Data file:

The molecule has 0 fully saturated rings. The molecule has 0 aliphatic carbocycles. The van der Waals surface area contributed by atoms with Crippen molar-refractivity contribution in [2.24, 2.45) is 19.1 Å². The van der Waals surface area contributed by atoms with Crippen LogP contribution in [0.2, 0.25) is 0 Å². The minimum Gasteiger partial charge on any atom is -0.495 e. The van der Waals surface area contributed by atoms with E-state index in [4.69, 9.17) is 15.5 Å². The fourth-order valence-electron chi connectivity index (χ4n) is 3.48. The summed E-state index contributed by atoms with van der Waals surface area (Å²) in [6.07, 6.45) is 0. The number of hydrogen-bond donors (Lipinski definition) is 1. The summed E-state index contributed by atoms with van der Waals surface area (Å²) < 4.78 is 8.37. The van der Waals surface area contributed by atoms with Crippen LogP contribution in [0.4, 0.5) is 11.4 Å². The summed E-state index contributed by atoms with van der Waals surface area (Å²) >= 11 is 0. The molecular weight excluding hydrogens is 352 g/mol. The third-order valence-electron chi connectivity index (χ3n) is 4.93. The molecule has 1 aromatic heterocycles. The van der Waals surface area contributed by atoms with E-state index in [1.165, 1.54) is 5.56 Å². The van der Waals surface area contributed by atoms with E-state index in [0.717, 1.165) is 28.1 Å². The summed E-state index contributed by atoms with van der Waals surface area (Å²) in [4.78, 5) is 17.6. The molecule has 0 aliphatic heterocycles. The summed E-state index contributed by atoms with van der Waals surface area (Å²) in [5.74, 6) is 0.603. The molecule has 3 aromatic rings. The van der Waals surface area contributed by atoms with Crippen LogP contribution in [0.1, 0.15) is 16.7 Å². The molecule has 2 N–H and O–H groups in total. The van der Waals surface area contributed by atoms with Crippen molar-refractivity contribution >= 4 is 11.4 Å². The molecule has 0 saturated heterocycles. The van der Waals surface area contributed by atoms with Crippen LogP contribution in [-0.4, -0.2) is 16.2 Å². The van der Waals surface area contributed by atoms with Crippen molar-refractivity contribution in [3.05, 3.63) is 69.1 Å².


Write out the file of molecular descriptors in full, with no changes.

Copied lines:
The molecule has 0 fully saturated rings. The molecule has 0 aliphatic carbocycles. The van der Waals surface area contributed by atoms with Crippen molar-refractivity contribution in [2.24, 2.45) is 19.1 Å². The van der Waals surface area contributed by atoms with Crippen LogP contribution in [0.2, 0.25) is 0 Å². The minimum Gasteiger partial charge on any atom is -0.495 e. The van der Waals surface area contributed by atoms with E-state index in [4.69, 9.17) is 15.5 Å². The fourth-order valence-electron chi connectivity index (χ4n) is 3.48. The summed E-state index contributed by atoms with van der Waals surface area (Å²) in [6.07, 6.45) is 0. The number of hydrogen-bond donors (Lipinski definition) is 1. The summed E-state index contributed by atoms with van der Waals surface area (Å²) < 4.78 is 8.37. The van der Waals surface area contributed by atoms with Crippen LogP contribution in [0.4, 0.5) is 11.4 Å². The summed E-state index contributed by atoms with van der Waals surface area (Å²) >= 11 is 0. The molecular weight excluding hydrogens is 352 g/mol. The third-order valence-electron chi connectivity index (χ3n) is 4.93. The molecule has 1 aromatic heterocycles. The van der Waals surface area contributed by atoms with E-state index in [1.165, 1.54) is 5.56 Å². The van der Waals surface area contributed by atoms with E-state index in [0.717, 1.165) is 28.1 Å². The summed E-state index contributed by atoms with van der Waals surface area (Å²) in [4.78, 5) is 17.6. The molecule has 0 aliphatic heterocycles. The summed E-state index contributed by atoms with van der Waals surface area (Å²) in [5.74, 6) is 0.603. The molecule has 3 aromatic rings. The van der Waals surface area contributed by atoms with Crippen LogP contribution in [0.1, 0.15) is 16.7 Å². The molecule has 2 N–H and O–H groups in total. The van der Waals surface area contributed by atoms with Crippen molar-refractivity contribution >= 4 is 11.4 Å². The molecule has 0 saturated heterocycles. The van der Waals surface area contributed by atoms with Crippen LogP contribution in [-0.4, -0.2) is 16.2 Å². The van der Waals surface area contributed by atoms with Crippen molar-refractivity contribution in [3.05, 3.63) is 69.1 Å².